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Business

MNP delay a disservice to the public

HIDDEN AGENDA - Mary Ann LL. Reyes - The Philippine Star

MANILA, Philippines — Mobile number portability (MNP), which enables subscribers of cellular mobile telephone services to retain their number when changing from one network carrier to another, is not new.

It is has been observed that MNP is important since it removes a major hurdle to switching networks, especially for those who have too much equity in the number – like business users.

According to some online reports, Hong Kong has been implementing MNP since 1999, while Australia adopted  it in 2001. The US started MNP in 2003 and the procedure takes only two hours. In Southeast Asia, Ma­laysia implemented it in 2008 or around the same time as Singapore. Thailand began enabling porting in 2010, while Vietnam did it in two phases: first for postpaid accounts in 2018, followed by prepaid ac­counts in 2019.

On Feb. 8, 2019, Republic Act 11202 was signed into law by Presi­dent Duterte. It required mobile service providers to allow for na­tionwide MNP to their subscribers.

There are three guiding principles in the implementa­tion of the law. First, the MNP system’s basic premise is to promote consumer welfare since it fosters the freedom to choose and to respond to quality, price, and other con­siderations without the consumer having to change their numbers whenever they change providers or subscription plans. Second is that the MNP is envisioned to encourage mobile service providers to compete with each to other to provide consumers with the best overall value they can offer, thus encouraging technological innovation. This is what MNP represents, an opportunity to rebalance the relationship between the service providers and consumers.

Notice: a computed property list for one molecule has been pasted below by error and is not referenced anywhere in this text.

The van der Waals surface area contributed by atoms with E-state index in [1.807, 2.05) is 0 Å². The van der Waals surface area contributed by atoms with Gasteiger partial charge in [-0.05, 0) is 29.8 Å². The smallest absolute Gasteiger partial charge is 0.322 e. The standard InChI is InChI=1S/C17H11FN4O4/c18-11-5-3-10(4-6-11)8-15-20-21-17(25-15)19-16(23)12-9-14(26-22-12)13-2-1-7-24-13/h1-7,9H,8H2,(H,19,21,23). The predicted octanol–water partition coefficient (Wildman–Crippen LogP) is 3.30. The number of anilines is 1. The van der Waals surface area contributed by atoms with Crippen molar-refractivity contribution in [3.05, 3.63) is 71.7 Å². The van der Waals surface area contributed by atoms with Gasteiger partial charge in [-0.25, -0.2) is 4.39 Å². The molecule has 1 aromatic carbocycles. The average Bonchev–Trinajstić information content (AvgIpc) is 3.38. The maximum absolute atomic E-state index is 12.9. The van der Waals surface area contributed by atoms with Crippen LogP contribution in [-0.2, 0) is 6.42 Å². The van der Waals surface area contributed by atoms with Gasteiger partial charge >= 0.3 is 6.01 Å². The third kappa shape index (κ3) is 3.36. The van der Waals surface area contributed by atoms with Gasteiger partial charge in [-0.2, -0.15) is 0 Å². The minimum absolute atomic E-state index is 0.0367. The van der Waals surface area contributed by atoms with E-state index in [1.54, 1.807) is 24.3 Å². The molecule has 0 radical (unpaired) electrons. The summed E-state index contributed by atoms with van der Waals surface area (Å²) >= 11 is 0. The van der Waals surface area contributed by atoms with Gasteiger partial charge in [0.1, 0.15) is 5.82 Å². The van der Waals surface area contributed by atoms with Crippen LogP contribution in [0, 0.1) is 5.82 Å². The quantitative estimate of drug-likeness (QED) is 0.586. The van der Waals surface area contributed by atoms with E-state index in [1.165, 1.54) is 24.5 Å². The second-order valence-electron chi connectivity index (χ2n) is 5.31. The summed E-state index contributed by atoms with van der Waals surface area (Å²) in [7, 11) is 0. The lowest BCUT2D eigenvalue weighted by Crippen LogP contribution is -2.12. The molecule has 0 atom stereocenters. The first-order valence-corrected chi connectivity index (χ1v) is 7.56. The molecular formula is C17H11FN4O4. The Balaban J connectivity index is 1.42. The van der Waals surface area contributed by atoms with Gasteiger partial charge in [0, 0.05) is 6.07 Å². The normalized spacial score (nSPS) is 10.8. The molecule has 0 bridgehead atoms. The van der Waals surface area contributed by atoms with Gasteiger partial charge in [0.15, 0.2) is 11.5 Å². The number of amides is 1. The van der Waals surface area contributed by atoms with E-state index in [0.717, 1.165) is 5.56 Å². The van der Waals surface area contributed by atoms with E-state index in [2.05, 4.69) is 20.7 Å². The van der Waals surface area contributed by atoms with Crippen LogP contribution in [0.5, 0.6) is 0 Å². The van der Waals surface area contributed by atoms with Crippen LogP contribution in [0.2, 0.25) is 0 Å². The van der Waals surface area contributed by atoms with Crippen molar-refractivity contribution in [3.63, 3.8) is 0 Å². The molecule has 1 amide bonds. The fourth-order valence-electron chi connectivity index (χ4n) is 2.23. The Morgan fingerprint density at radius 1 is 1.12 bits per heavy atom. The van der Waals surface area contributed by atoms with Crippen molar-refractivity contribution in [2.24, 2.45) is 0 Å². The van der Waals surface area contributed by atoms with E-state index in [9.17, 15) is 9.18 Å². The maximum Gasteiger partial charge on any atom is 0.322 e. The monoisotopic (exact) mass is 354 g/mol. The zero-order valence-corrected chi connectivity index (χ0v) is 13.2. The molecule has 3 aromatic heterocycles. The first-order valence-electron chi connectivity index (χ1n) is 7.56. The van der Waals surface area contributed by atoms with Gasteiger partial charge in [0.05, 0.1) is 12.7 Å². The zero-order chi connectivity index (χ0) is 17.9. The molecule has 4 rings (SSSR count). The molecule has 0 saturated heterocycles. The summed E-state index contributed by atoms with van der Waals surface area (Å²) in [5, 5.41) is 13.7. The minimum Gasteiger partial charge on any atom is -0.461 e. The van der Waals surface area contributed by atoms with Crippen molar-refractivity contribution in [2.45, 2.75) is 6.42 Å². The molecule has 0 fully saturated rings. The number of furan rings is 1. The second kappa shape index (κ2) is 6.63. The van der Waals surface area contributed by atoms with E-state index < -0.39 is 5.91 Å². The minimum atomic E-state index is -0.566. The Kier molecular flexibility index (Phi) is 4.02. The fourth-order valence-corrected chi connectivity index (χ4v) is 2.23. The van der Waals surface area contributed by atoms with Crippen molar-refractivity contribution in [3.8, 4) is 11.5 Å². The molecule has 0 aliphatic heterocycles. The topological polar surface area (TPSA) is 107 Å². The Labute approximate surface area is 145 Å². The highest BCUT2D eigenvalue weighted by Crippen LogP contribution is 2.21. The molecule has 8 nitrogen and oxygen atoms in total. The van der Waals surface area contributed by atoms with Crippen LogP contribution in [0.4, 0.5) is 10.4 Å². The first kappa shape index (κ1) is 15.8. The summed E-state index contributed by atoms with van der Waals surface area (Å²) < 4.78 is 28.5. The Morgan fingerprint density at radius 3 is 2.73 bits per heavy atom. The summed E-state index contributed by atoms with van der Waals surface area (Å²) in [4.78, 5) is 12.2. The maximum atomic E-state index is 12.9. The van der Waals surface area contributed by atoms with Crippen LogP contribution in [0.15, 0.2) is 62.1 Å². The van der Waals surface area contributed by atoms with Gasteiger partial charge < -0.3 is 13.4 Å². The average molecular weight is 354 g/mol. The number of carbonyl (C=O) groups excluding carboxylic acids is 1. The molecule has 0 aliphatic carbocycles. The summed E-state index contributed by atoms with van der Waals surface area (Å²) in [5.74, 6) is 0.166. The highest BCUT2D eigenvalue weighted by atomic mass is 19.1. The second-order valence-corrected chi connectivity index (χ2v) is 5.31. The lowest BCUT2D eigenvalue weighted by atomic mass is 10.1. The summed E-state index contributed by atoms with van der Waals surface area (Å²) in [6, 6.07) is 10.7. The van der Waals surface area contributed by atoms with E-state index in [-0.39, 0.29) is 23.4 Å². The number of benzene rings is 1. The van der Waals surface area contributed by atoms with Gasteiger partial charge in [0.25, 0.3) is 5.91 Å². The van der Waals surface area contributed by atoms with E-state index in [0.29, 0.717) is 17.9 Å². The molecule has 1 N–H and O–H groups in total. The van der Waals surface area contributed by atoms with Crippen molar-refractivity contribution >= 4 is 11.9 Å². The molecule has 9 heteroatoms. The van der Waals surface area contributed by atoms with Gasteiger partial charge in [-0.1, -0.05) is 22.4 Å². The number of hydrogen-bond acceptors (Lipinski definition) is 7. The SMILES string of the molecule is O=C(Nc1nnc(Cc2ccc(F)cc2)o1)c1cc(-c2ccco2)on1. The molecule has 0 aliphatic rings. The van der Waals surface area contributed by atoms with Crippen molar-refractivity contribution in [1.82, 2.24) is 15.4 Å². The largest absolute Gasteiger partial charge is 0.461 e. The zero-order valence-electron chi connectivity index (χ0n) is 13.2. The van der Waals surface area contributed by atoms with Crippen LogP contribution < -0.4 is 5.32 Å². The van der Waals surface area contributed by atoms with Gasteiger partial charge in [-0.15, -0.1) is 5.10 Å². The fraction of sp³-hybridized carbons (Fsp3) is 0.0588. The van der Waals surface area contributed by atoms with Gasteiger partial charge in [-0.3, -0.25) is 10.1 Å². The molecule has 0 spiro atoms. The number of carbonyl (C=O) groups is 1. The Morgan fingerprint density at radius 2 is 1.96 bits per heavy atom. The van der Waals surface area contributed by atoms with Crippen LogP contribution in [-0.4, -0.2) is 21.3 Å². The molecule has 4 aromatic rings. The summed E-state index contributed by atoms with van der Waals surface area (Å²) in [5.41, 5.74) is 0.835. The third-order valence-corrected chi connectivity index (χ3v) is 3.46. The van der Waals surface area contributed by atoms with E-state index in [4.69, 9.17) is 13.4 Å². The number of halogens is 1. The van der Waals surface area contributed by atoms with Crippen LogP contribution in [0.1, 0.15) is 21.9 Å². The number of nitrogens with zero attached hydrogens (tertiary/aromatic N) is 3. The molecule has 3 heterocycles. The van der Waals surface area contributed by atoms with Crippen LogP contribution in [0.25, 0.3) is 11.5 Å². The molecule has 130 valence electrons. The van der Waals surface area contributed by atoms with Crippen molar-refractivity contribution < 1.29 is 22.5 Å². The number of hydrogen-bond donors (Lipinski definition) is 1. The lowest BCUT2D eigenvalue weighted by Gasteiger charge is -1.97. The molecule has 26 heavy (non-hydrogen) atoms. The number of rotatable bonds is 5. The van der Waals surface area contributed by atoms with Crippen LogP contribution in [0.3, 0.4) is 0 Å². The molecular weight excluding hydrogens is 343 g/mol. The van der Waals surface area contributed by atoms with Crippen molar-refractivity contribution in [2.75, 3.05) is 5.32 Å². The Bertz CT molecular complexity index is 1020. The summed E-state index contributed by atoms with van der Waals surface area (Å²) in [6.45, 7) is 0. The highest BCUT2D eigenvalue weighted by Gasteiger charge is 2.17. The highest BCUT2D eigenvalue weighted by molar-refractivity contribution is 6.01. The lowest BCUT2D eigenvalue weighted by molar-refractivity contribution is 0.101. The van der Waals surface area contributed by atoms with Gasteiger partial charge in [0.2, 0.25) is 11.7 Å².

The new law makes it obligatory for each public tele­communication entities (PTE) to provide nationwide MNP to all qualified subscribers free of charge. It also requires PTEs to change the type of subscription from postpaid to prepaid or vice versa within 24 hours from the time a subscriber submits the porting application.

However, subscribers can port the same number only every 60 days since the law says that one shall be allowed to port the number only after the lapse of 60 days from the completion of the last porting process.

Subscribers can also now have their handsets unlocked upon demand and free of charge upon request made to the their PTE service provider and upon completion of all the requirements for MNP.

Only subscribers with no outstanding financial obliga­tion with their provider, which is referred to as the donor provider (DP), as well as those subscriber not blacklisted by any provider due to previous fraudulent activities can apply for MNP service.

Under the rules and regulations implementing the MNP Act issued by the National Telecommunications Com­mission (NTC), there shall be one MNP service provider (MNPSP) that will provide mobile number porting services for the mobile service providers (MSP). The MNPSP shall be chosen by the MSPs and the latter will equally share the costs of the former.

In applying for MNP, the subscriber first has to get a unique subscriber code (USC) from his or her provider (DP), which is valid for 15 days from issuance. The USC and the mobile phone number should match. The subscriber will then have to submit a porting application with a valid USC to the recipient provider (RP), to which such subscriber wishes to transfer and such application can be submitted either personally or online or through SMS via a five-digit access code assigned by the MSPs for porting application.